Saboteurs blew up a pipeline that runs through Egypt's North Sinai, state television said, disrupting flows to Israel and Jordan, after Islamists called on militants to exploit the unrest that has rocked the government.
State television quoted an official on Saturday as saying that the "situation is very dangerous and explosions were continuing from one spot to another" along the pipeline.
"It is a big terrorist operation", a state TV reporter said.
A security source in North Sinai said "foreign elements" targeted the branch of the pipe that supplies Jordan.
Gas supplies halted
A security source said the Egyptian army closed the main source of gas supplying the pipeline and were controlling the fire. Television footage showed a tower of flame at the scene.
Jordan said gas supplies from Egypt were expected to remain halted for a week until the pipeline was repaired.
A Jordanian energy source told Reuters the kingdom had switched power stations to burning fuel oil and diesel as a precaution, after the cut-off of the Egyptian gas supplies that help generate most of Jordan's electricity.
Israeli officials said Egyptian natural gas supplies to Israel were suspended.
"We are looking into all the details but it is too soon to say how long supplies (from Egypt) will be affected," a source in the Israeli National Infrastructure Ministry told Reuters.
The attack happened as demonstrations against President Hosni Mubarak entered their 12th day, with no sign of an end to the confrontation which has pitted the 82-year-old leader against thousands of anti-government protesters.
"Saboteurs took advantage of the security situation and blew up the gas pipeline," a state television correspondent said.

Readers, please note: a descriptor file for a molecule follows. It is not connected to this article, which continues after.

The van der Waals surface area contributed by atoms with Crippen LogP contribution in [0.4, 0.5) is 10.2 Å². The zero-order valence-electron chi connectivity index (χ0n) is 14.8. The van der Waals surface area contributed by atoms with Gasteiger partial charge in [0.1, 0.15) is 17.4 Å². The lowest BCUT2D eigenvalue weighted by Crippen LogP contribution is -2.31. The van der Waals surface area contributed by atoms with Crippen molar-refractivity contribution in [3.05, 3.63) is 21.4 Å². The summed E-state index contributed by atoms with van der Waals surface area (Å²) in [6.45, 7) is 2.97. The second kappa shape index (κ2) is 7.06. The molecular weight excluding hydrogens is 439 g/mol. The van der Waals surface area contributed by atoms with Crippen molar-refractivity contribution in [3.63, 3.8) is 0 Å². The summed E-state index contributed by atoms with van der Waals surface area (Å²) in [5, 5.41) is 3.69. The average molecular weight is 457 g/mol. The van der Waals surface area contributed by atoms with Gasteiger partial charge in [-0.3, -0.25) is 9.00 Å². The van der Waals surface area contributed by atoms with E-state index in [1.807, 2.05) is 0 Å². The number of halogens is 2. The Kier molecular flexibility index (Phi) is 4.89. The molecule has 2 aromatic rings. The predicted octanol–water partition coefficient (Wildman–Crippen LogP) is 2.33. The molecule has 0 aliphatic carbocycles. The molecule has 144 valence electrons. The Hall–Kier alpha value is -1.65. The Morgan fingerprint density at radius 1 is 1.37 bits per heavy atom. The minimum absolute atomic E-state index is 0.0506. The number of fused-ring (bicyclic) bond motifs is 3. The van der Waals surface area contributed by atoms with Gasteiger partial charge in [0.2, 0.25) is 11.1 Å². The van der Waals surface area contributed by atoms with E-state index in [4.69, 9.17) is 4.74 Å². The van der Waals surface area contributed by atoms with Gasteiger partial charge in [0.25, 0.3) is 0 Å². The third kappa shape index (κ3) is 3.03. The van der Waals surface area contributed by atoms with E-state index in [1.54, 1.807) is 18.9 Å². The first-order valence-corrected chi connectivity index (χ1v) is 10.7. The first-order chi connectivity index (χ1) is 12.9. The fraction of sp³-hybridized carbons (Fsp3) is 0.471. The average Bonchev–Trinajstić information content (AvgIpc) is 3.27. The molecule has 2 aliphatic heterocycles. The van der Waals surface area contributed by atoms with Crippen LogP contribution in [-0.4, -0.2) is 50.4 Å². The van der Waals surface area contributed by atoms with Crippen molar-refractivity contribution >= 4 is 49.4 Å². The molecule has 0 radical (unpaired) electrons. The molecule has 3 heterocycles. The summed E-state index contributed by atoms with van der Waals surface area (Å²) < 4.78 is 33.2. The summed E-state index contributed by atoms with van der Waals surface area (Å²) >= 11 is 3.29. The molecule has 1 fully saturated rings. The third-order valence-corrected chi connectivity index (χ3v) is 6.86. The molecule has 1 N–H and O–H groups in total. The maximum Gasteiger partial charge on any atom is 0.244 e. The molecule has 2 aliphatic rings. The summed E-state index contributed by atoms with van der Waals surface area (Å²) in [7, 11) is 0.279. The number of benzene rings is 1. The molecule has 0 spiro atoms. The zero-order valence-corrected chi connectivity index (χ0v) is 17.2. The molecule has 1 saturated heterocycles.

The SITE intelligence group, which monitors al-Qaeda and other Islamist websites, said some groups had been urging Islamic militants to attack the pipeline to Israel.
"Jihadists suggested that Muslims in Sinai take advantage of Egyptian unrest and strike the Arish-Ashkelon gas pipeline, arguing that it would have a major impact on Israel," SITE said.
Israel gets 40 percent of its natural gas from Egypt, a deal built on their landmark 1979 peace accord.
The company that supplies Egyptian gas to Israel is East Mediterranean Gas (EMG), and one of the major shareholders in the company is Mubarak associate and former Egyptian intelligence chief Hussein Salem.
Opposition groups have long complained that Egyptian gas is sold to Israel at preferential prices and that the contract with EMG violated bureaucratic regulations. The government insists it is done on commercial terms and everything is in order.
Egypt is a modest gas exporter, using pipelines to export to Israel, Jordan and other regional states. It also exports via liquefied natural gas facilities on its north coast, but those are not in the Sinai region.
The North Sinai source said the attack was carried out by "foreign elements".
"We are now relying on Bedouin leadership in the areas surrounding to help security apparatus with the investigation and give us hints of any other destructive acts," he said.
Egypt declared a high state of alert in the area, another security source said. Gunmen opened fire on a governorate building in North Sinai but no casualties were reported. Abdel Wahhab Mabrouk, the area's governor, told state TV: "By closing the taps they contained the fire and we assure the people there are no human losses. It is an act of sabotage."